3. Procedures change rapidly. When technology procedures change quickly—depending on where you are located—these changes are not always available at the same time. If I incorporate procedures into my policy, I will have a consistency challenge. “Oh, we don’t do that part because our system is not on the latest version.” This is exactly what you want to avoid with your policy—any wiggle room.
     

All of these amount to make the policy vague and when it is not crystal clear it is much easier to sidestep the meat of the policy. You do not want procedures mixed in with your policies.

The best way to handle procedures is to have a checklist or an instruction guide as a separate document and not part of your policy. A great example of this for me was the manual we used to load data from our GL into the financial reporting engine. In our company we had a binder I would hall out and reference monthly to load the data into whatever category I was using. The procedures in the book changed often and—depending on what GL system we had—there were different instructions. The policy was a different matter. The policy was all GL data loaded into the system verified using the retained earnings in the current period. A print screen from both systems was required to be attached to the sign-off sheet, approved by the Controller monthly. Do not confuse policy with the procedure. You will make your manual much more effective and useful if you avoid this common mistake. Creating a policy manual will also be much simpler if you do not include procedures.

It is now time to get off my soapbox.

Back to my client and how I was able to help him create a custom policy manual. We had been working on financial statement design issues when he told me their company did not have a policy on recording hours worked in the general ledger. A bit more discussion revealed that his hotel company did not have a completed accounting policy manual. All they had were a bunch of memos. This is fairly common. I suggested I could help him create a custom policy manual for his hotels. “How?” he asked. I told him I had worked with other clients and had developed a standard set of hotel-specific accounting policies. More than 500 different policies in 30 different sections.

What I outlined was a way we could work together to create his own custom company manual. Every other week I sent him three sections of the manual via email—approximately 50 different policies. His job was to review those standard policies and think about how he wanted things changed or not for his business. We then convened a call and one-by-one we reviewed the policies and he told me what he wanted changed. We discussed these changes so we were both clear on what he wanted. I recorded the calls. I then listened to the recording and edited the standard policies with his changes. I then sent them back to him and now we were in action. He liked this because we were making progress in a way that allowed him to see and tailor each piece. Before you know it we had his company policy manual completed.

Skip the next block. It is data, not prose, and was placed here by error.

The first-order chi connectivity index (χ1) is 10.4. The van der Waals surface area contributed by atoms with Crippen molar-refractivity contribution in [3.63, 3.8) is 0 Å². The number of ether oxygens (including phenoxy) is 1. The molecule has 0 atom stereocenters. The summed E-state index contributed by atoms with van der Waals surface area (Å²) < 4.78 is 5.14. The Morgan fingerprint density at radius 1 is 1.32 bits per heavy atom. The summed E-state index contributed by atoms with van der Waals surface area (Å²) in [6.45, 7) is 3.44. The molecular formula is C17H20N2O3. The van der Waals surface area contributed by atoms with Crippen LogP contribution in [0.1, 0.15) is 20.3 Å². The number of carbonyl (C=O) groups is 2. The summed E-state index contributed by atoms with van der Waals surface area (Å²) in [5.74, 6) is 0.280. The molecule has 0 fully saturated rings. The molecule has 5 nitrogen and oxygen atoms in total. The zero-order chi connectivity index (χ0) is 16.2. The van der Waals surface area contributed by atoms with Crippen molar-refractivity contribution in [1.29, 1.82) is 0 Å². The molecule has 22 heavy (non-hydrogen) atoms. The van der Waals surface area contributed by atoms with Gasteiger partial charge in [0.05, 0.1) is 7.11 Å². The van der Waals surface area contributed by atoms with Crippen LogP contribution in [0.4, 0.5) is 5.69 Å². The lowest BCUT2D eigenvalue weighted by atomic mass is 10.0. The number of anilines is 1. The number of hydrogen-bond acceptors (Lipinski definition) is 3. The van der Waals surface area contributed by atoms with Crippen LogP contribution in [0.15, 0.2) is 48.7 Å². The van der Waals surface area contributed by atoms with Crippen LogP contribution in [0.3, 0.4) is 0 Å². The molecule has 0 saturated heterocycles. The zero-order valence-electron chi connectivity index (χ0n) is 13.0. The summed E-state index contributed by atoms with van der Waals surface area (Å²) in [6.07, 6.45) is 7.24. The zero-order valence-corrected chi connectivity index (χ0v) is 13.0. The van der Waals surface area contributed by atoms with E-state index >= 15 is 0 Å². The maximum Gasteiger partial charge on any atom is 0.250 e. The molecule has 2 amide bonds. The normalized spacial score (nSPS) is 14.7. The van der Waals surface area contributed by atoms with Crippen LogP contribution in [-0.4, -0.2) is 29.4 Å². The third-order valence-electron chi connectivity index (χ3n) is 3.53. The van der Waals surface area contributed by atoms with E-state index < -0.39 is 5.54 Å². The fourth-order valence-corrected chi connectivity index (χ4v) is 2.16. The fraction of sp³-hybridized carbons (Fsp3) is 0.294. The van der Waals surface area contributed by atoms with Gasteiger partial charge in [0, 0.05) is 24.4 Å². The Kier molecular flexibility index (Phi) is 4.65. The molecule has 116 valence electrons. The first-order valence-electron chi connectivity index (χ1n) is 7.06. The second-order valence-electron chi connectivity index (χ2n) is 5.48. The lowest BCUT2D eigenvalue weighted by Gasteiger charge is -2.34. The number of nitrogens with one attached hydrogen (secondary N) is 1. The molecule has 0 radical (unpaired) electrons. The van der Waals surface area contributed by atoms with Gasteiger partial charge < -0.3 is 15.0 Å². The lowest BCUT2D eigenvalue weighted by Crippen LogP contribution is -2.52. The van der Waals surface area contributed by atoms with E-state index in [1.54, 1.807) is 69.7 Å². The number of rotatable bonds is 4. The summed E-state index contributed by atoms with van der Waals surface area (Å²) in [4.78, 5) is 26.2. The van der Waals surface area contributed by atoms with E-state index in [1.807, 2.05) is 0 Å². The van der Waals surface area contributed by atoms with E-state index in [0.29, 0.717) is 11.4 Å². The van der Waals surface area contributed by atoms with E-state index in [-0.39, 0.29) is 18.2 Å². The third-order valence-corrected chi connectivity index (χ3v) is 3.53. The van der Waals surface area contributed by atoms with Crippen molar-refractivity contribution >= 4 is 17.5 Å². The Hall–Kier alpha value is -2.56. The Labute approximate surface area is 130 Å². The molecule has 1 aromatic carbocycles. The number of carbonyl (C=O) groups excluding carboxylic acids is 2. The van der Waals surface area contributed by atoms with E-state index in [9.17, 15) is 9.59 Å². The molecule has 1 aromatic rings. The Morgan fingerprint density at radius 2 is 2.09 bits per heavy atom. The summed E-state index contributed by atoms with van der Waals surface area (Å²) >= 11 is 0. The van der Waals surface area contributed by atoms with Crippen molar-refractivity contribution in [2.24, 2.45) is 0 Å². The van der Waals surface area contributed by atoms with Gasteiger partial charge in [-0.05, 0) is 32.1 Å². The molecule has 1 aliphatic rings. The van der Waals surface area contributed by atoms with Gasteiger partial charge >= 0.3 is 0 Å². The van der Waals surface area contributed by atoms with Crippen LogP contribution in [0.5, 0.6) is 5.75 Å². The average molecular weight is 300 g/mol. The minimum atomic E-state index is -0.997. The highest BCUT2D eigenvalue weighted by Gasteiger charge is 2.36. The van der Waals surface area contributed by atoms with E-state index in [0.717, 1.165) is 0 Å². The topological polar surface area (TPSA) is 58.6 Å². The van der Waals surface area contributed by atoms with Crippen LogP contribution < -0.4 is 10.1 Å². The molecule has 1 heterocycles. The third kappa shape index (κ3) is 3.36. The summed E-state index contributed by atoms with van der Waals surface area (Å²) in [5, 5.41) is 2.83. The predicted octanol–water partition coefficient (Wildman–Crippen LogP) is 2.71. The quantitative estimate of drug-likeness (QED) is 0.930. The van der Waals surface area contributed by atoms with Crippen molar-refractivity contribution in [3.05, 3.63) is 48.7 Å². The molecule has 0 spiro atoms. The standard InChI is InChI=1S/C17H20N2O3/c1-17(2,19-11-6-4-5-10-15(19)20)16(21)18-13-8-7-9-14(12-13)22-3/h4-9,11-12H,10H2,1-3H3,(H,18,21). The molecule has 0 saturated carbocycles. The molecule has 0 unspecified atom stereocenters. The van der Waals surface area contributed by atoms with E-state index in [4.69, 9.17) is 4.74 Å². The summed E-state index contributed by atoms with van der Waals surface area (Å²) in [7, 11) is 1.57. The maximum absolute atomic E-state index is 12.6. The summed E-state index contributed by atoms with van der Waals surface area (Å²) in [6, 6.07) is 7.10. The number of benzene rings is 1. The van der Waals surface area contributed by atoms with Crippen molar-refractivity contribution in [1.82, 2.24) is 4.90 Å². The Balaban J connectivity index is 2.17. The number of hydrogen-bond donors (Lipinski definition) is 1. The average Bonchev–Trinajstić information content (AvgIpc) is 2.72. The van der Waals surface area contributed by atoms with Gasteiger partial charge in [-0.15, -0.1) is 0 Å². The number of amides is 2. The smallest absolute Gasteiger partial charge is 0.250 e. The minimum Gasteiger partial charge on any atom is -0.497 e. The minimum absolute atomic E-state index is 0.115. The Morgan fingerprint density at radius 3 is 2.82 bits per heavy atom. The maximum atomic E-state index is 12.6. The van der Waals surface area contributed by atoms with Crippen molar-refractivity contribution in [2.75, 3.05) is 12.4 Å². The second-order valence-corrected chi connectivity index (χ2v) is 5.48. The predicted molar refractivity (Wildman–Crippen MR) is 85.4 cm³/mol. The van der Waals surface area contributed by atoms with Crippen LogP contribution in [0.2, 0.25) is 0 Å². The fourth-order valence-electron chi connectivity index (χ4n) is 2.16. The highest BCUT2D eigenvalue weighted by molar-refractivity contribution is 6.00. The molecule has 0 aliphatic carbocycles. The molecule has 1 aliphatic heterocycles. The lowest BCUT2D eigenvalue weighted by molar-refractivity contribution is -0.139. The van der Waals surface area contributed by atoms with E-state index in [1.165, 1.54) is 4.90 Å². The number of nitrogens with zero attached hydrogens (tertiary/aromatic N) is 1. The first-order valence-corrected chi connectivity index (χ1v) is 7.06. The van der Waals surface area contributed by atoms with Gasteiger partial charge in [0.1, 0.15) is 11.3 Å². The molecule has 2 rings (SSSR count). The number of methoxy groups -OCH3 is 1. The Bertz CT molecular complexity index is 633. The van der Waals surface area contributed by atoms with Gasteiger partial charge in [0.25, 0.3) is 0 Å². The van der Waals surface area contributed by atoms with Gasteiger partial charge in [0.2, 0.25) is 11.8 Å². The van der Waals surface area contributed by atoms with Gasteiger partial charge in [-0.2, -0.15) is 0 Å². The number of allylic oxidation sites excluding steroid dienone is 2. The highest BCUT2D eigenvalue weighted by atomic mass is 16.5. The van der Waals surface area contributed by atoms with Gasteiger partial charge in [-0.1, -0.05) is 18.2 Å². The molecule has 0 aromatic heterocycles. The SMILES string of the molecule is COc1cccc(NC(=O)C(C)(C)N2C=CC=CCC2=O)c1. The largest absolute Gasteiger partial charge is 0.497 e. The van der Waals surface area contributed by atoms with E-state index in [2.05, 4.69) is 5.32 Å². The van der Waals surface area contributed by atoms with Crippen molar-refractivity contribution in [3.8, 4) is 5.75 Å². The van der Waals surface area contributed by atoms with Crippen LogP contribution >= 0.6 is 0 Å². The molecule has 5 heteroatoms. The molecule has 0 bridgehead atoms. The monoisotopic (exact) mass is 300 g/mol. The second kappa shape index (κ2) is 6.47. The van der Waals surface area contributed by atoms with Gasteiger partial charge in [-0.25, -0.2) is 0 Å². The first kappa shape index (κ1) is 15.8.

He liked the process because he only needed to spend an hour every other week on the phone with me. A little reading and some review on his part and he received a policy manual that was customized to his needs. I used Word and a standard template with his hotel company logo. These policies are now his policies. I also advised him throughout the process on what works or not and what to look out for on hotel accounting policy creation. He also asked for a few additional policies that I did not have. We created these new policies specifically for him. He also asked that some of my policies not be included because they were not relevant to his business. This was a custom job. We completed the project using only 10 calls.

If you don’t have a policy manual you now know two important things to help you get this project off the ground:

Don’t mix policy with procedure and you don’t have to do this alone! 

About David Lund

David Lund is The Hotel Financial Coach, an international hospitality financial leadership pioneer. He has held positions as a Regional Financial Controller, Corporate Director and Hotel Manager with Fairmont Hotels for over 30 years.  

He authored an award-winning workshop on Hospitality Financial Leadership and has delivered it to hundreds of hotel managers and leaders. David coach’s hospitality executives and delivers his Financial Leadership Workshops throughout the world, helping hotels, owners and brands increase profits and build financially engaged leadership teams.  

David speaks at hospitality company meetings, associations and he has had several financial leadership articles published in hotel trade magazines and he is the author of two books on Hospitality Financial Leadership. David is a Certified Hotel Accounting Executive through HFTP and a Certified Professional Coach with CTI.   

Contact: David

david@hotelfinancialcoach.com / (415) 696-9593